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Glenn Cooke '15

From left: Tyler Cooke ‘13, Hallie Cooke, Glenn Cooke ‘15, and Sutton Cooke attend a Virginia Tech football game at Liberty University.
From left: Tyler Cooke ‘13, Hallie Cooke, Glenn Cooke ‘15, and Sutton Cooke attend a Virginia Tech football game at Liberty University. Photo courtesy of Glenn Cooke.

Glenn Cooke

Virginia Tech Class of ‘15
Project Manager and Geotechnical Engineer at Hurt & Proffitt Inc.

I currently work as a project manager and geotechnical engineer for Hurt & Proffitt Inc., a civil engineering firm based out of Lynchburg, Virginia. As a geotechnical engineer, I have the pleasure of positively impacting society every day by ensuring that critical infrastructure projects are constructed on a firm foundation. This includes roads, bridges, utilities, schools, medical facilities, and pretty much everything else that people interact with within the built environment. I ensure structural stability by working with the most abundant building material on Earth — soil!  

During my free time, I enjoy spending time with my wife, who is also a Virginia Tech alum, and our two children (hopefully future Hokies!).

How did a scholarship, internship, or undergraduate research opportunity impact your time in the college? 
Approaching my final semesters, student aid funds were running short. Kara Lattimer, who now serves as director of undergraduate advising and student support for civil and environmental engineering, informed me of a scholarship opportunity — the Barton S. Mitchell Memorial Asphalt Industry Scholarship. I applied and was thrilled to learn I had been awarded the scholarship. The money reduced what I had to borrow to pay for my final semester at Virginia Tech, which had a great impact on me.

Additionally, I worked for the Department of Conservation and Recreation as a dam safety engineering intern. During this internship the summer before my final semester, I earned money to cover housing, as well as other related costs, and gained valuable industry-related experience. Throughout the summer, I visited nearly 100 dams across the state of Virginia, performing routine inspections to assess the overall condition of dams, collecting survey measurements to help determine regulatory status, and educating dam owners about the regulatory process and how to properly maintain their dam.

What was a project that you worked on while at Virginia Tech that you learned the most from? 
I learned a lot from the projects I worked on at Virginia Tech. 

Some of my favorites were: 

  • A topographic survey of the Duck Pond in Associate Professor of Practice Kevin Young’s measurements class. This was a two-part assignment that gave me a strong appreciation for how surveying was done in the past compared to today.
  • A small-scale retaining wall in my geotechnical laboratory class. The lessons I learned from this project are ones I share to this day when I explain the mechanics of how a geogrid-reinforced retaining wall works. 
  • An assignment from Paolo Scardina to determine the flow rate of Stroubles Creek. Scardina, an assistant professor of practice, taught us that you don’t always need high-tech equipment to collect good data. He taught us how a few common household items could be used to estimate the flow rate of the creek instead.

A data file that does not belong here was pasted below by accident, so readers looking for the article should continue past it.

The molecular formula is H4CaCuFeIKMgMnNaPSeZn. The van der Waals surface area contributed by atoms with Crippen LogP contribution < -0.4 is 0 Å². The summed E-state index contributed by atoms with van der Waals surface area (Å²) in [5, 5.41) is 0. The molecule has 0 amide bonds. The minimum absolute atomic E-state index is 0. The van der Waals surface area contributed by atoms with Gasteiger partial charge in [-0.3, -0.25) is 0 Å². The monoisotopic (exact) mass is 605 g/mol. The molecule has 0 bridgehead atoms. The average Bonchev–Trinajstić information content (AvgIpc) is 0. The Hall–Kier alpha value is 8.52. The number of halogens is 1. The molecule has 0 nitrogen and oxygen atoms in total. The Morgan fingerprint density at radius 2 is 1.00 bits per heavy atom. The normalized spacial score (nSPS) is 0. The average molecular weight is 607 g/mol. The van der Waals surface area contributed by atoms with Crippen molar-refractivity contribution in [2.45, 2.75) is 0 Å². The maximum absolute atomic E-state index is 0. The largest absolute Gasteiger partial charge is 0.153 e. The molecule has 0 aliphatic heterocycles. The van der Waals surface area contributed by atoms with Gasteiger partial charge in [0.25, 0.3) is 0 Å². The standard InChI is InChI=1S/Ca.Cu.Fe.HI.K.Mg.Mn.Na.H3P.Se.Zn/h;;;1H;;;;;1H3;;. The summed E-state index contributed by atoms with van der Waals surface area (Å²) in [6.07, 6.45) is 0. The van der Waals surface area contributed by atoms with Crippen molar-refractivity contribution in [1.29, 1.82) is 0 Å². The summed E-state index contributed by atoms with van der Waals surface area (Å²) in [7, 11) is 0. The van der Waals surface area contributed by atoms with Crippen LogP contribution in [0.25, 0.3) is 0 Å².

These hands-on projects allowed me to experience how lessons in the classroom apply to real-world problems.   

Why is access and affordability at Virginia Tech important to you? 
Growing up in a small, coal mining community in Southwest Virginia, attending Virginia Tech seemed out of reach. I worked in the coal industry for nearly 10 years after graduating high school before enrolling at my local community college. I was excited to see that good grades pay off and that I could transfer to Virginia Tech. Having access to Virginia Tech was life-changing for me. Not only did I receive a high-quality education from a top-notch institution, but I also met my wife on campus!

How did Virginia Tech Engineering equip you for the “real world”? 
The Virginia Tech civil and environmental engineering faculty and staff equipped me to be a lifelong learner by fostering a challenging, yet supportive, environment.

The department:

  • Emphasized the importance of ethics, professionalism, and the immense responsibility of being a professional engineer in the communities we serve 
  • Took learning beyond the classroom by using real-world examples to explain fundamental principles

What student groups and/or programs helped you most during your time at Virginia Tech? 
I served as the transfer student ambassador for the Charles E. Via, Jr. Department of Civil and Environmental Engineering. This experience helped guide my journey and allowed me to serve others.

My fondest memory from my time in Virginia Tech Engineering is... 
While it didn’t seem like it at the time, my fondest memories are of working late into the night finishing projects, doing homework, and preparing for exams with my friends and classmates.


A.S., Engineering, Southwest Virginia Community College, 2013
B.S., Civil Engineering, Virginia Tech, 2015